Since November 1, Noodles & Co. and other businesses on the proposed 2.2-mile trolley route have been collecting money for the estimated $32 million project. If and when it's built, the trolley will chug down Kingsland Avenue, along Delmar Boulevard east to DeBaliviere Avenue, then head south to the Missouri History Museum via Forest Park Parkway.
Joe Edwards, who began dreaming up the project ten years ago, says the tax was approved in April, after gaining the resounding support of almost 98 percent of voters on the route who mailed in their ballots. The revenue, adds Edwards, will be used as local funds to match a federal grant.
"The state of Missouri doesn't really have the money for public transit," he explains, adding that the tax includes a 40-year sunset provision that could end sooner if fiscal goals — yet to be determined — are met.
Property owners and residents along the route are officially part of the Loop Trolley Transportation Development District, which was created by Loop business owners in May. Every business along the Loop that charges a sales tax to its patrons is subject to the increase.
Edwards estimates the sales tax is expected to net anywhere from $300,000 to $400,000 a year in revenue. As it comes in, the money will be placed in a bank account and overseen by the St. Louis accounting firm, Metrocore, until the trolley gets a green light.
Edwards, whose Delmar Loop businesses and real estate holdings include Blueberry Hill, the Pageant and the Tivoli Theatre building, serves on the transportation district's board of directors. "The trolley," he predicts, "will serve as a great prototype of how to connect neighborhoods to transit and to each other. Trolley projects are being built in various cities around the world; they spur economic development."
The sales tax, Edwards maintains, will also demonstrate to Congress that the Loop business community is serious about helping finance the project.
Already, nearly $480,000 in grant money has been secured from the Missouri Department of Transportation to purchase the line's two trolley cars. Some $120,000 in local funds was required to get the money. "I think this [federal] grant has a good chance to get money, but we have to show that we are behind this," says Edwards.
Most merchants are generally supportive of Edwards' vision, even as shoppers begin to notice the tax hike.
Dan Neenan, owner of home décor store Pizazz, views the tax as a noble cause, and envisions a project similar in scope to the streetcars that run along St. Charles Avenue in New Orleans.
Says Mary Caskanett, manager of Pam's Chicago Style Dogs & More: "At first, some of our customers were like, 'Wait a minute,' but then when we explained it to them, it was OK."
Still, there are some detractors unwilling to climb aboard, and who wonder if the tax will depress sales.
"I am opposed to it," says Mike Weiss, owner of Big Shark Bicycle Company. "I haven't seen the information for what the trolley will do for the area. I think we are a little different because we already sell a transportation alternative."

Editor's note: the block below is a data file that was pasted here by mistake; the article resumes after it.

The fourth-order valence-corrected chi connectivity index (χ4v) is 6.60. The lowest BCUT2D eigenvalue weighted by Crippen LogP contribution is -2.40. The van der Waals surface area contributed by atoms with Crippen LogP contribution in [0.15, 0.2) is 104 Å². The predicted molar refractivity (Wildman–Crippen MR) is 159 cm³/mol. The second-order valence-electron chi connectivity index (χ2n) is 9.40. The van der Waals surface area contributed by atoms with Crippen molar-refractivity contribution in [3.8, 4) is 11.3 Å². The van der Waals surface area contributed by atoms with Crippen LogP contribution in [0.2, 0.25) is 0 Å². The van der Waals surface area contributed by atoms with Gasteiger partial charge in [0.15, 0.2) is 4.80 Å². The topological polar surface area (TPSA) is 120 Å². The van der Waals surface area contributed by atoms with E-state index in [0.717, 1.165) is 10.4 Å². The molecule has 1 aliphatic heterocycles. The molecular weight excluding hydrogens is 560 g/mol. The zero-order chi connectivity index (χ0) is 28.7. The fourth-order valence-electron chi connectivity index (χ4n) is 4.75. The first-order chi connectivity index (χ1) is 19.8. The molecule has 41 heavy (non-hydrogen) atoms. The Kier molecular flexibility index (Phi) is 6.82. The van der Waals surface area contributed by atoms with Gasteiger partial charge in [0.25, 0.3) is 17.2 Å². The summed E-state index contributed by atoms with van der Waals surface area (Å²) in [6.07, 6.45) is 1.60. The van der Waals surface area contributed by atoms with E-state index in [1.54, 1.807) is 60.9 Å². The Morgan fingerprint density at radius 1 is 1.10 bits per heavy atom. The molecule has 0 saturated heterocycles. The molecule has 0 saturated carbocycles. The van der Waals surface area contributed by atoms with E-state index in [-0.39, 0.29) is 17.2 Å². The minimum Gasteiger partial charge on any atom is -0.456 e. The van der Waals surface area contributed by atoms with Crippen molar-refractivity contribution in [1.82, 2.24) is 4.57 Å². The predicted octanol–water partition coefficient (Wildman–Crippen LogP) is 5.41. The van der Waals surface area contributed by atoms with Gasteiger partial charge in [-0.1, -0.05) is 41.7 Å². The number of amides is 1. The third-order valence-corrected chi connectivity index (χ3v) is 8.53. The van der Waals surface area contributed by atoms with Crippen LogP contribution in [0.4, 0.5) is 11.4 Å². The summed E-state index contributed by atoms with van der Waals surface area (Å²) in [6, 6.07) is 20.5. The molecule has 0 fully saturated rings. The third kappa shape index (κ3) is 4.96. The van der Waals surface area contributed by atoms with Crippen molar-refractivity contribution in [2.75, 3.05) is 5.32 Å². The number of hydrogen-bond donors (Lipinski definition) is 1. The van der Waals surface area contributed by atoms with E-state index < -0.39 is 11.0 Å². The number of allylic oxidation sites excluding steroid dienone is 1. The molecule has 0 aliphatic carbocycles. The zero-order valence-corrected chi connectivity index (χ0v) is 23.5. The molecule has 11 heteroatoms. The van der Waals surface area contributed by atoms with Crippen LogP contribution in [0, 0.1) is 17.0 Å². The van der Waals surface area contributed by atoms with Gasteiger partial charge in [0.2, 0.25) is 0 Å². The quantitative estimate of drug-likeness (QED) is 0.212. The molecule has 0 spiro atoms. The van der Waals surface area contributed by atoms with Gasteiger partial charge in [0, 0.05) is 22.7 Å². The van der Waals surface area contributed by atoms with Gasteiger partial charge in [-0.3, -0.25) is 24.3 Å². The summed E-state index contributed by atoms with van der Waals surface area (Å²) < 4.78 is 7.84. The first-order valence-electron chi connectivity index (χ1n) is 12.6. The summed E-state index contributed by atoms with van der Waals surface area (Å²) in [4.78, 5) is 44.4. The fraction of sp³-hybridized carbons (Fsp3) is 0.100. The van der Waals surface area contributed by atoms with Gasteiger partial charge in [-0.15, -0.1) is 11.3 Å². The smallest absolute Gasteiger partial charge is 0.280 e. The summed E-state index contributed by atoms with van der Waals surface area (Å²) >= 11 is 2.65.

The trolley tax pushes the overall tax to more than 10 percent in his store, Weiss adds.
University City Councilwoman Lynn Ricci is also skeptical. That two-thirds of the trolley route will run in St. Louis is one thing, she says. But the fact that University City and their retail sales tax board have already committed $250,000 out of $300,000 is another.
"I still feel the City of St. Louis should be bearing a greater burden," complains Ricci, adding that she'd like to know how accurate the sales tax numbers are and how much revenue the trolley will generate when it is fully operational and moving the estimated 446,000 people annually.
Counters Edwards: "The city is contributing what it can right now."
"I sure hope their projections aren't pie in the sky," Ricci says. "I wouldn't want it to have anything but success, but I think we need to keep asking questions and I don't think there's enough accountability."
Fares will probably be similar to what Metro charges for a bus ride, says Edwards.
University City Mayor Joe Adams says he's received only a couple of complaints about the tax, and that both seemed unfounded. "I had to inform them that they weren't in the tax district," he says.
To Ricci and others, Edwards counsels patience. He says he's confident the city will commit more money when it becomes available, and that the growth of businesses along the St. Louis route will generate additional revenue.
"I'm not thrilled any time a tax is passed, but this is a really good long-term reason," he says. "I think this could be a prototype for other areas in St. Louis."
Customers, says Kelly von Plonski, owner of Subterranean Books in the Loop, do not seem to be upset over the charge so far. "If people will take the trolley here, then I'm all for it."